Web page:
Other highlights from the day include bowling with grapes in the dining room, then squishing them where they lay. Taking an arm-load of glass bottles to the back deck to make a musical instrument (I wouldn’t let him set it up in the family room). Eating a bowl of strawberry jello with his hands, spilling half of it on the floor, then insisting on giving me a pat on the butt with his sticky hands. Skewering little tomatoes from the garden on a kabob skewer and them flinging them across the room at his brothers.

This was just ONE day. One day of many, many days. It’s just a phase... It’s just a phase... It’s just a phase... When I find myself too frequently looking at this child and asking “What in the *bleep* were you thinking?!?”, I zip on over to KitMama’s Penseive and remind myself that HE is not the only mess-monster child on the planet.

Tuesday, August 25, 2009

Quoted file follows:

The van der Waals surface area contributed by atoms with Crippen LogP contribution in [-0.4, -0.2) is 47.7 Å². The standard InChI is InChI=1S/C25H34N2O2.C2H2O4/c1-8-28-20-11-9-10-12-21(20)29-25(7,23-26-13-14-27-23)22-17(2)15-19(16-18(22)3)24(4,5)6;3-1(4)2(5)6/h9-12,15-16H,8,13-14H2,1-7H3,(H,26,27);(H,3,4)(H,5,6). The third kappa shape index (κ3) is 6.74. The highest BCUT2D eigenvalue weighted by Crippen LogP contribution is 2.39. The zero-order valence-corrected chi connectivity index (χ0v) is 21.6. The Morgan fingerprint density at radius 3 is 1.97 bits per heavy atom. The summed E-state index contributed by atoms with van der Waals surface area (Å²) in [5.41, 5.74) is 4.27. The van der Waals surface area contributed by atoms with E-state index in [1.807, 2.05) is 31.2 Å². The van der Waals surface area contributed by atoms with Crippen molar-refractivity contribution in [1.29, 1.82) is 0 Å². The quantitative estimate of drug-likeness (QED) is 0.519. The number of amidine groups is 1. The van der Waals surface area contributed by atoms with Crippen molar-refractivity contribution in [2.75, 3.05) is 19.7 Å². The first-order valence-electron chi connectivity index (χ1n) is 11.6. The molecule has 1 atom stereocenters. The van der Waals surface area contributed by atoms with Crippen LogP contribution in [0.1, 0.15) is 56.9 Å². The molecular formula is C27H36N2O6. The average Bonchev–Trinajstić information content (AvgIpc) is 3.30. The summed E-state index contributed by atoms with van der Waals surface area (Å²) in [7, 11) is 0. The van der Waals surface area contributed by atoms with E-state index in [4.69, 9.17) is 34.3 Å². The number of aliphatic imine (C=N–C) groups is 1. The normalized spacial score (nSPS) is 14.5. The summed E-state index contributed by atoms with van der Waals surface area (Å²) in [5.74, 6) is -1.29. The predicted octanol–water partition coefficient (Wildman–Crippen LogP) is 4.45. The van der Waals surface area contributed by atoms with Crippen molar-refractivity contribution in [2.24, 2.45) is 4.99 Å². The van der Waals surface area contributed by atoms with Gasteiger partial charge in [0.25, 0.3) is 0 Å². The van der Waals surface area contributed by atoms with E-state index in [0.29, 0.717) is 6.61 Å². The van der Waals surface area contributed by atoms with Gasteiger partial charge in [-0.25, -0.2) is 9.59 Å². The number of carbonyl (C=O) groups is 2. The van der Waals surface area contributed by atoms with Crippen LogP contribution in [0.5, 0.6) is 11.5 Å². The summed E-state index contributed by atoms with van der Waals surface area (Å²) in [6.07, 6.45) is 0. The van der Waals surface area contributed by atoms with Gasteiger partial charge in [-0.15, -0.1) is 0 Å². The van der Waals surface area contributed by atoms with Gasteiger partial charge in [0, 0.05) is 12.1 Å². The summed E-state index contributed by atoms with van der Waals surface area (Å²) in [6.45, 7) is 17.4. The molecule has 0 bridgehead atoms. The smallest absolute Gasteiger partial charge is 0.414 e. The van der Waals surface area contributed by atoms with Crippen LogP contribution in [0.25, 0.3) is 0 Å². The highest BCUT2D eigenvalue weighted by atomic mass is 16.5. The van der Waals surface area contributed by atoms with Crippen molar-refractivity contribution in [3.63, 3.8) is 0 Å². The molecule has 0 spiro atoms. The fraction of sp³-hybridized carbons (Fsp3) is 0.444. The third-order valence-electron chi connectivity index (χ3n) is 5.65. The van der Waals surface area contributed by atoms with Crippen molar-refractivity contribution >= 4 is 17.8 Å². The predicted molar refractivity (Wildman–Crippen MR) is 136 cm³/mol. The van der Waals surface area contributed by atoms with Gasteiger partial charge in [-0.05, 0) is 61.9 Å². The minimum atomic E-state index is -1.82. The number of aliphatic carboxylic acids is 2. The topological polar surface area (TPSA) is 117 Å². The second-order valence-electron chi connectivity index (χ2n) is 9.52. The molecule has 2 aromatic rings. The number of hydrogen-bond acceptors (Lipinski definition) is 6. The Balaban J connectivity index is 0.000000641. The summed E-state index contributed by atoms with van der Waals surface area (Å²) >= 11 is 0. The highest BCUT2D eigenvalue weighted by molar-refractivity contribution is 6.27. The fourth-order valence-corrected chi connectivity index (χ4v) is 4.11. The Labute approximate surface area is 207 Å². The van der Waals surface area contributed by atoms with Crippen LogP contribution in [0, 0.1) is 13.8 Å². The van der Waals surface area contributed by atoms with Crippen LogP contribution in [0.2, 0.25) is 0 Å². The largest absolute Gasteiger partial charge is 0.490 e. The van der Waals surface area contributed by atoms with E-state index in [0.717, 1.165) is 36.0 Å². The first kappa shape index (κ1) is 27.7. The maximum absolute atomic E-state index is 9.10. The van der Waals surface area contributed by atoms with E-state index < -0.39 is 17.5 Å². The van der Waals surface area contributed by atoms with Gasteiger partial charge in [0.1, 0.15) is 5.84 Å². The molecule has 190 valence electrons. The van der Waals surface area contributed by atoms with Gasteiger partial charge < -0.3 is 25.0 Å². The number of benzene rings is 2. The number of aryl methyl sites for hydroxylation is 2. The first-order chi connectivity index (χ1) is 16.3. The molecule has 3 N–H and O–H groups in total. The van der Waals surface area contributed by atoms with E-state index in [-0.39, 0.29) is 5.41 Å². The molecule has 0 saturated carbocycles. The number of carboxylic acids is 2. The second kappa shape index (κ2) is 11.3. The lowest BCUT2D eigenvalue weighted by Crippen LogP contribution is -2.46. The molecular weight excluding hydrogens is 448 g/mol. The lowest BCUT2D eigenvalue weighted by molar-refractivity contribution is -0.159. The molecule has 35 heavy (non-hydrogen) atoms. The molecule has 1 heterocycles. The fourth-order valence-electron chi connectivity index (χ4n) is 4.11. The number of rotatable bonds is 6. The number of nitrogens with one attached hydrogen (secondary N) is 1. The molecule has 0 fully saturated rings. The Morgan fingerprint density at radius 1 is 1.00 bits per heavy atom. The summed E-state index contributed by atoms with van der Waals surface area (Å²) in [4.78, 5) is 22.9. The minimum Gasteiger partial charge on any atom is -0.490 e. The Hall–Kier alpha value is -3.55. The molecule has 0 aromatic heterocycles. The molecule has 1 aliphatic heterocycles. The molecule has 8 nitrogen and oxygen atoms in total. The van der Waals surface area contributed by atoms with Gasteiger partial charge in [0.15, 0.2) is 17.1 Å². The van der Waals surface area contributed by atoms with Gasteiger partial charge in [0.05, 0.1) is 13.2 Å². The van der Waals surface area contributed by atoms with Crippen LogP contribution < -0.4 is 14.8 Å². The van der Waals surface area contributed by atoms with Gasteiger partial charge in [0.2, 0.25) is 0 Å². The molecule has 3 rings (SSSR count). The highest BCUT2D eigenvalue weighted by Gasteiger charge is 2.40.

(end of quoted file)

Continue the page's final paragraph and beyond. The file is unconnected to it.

After patiently waiting...a while...I am pleased as punch to say the tile in the kitchen/breakfast area has all been laid. It's not grouted yet, but I hope that will be done this weekend. Regardless, it's better than trying to mop up spills on backerboard.

Papa Bear laying tile.

Our very sweet little breakfast nook :)
Happy, happy, happy.

Oh, and thanks, R, for the dining set and sideboard. They're perfect!

Sunday, August 23, 2009

Rufus Gets A New Shirt

Rufus is looking a little rough these days. He's been with us for over three months, since T-Bear's diagnosis, and has been deeply and persistently loved. He goes just about everywhere T-Bear goes. He was lost under a bush in the front yard for a couple of weeks (thank goodness we had a back-up bear), so he's been through the wash once. His clothes are looking a little rough, too. So, Angel Bear decided that he wanted to sew a new shirt for Rufus. He pulled out some yellow felt, I helped him cut out a very crude pattern, and after one false start by him, and cutting out a new pattern, I sewed it up. Rufus is thrilled. Brother Bear is now helping out with a blanket and pillow.

Thursday, August 20, 2009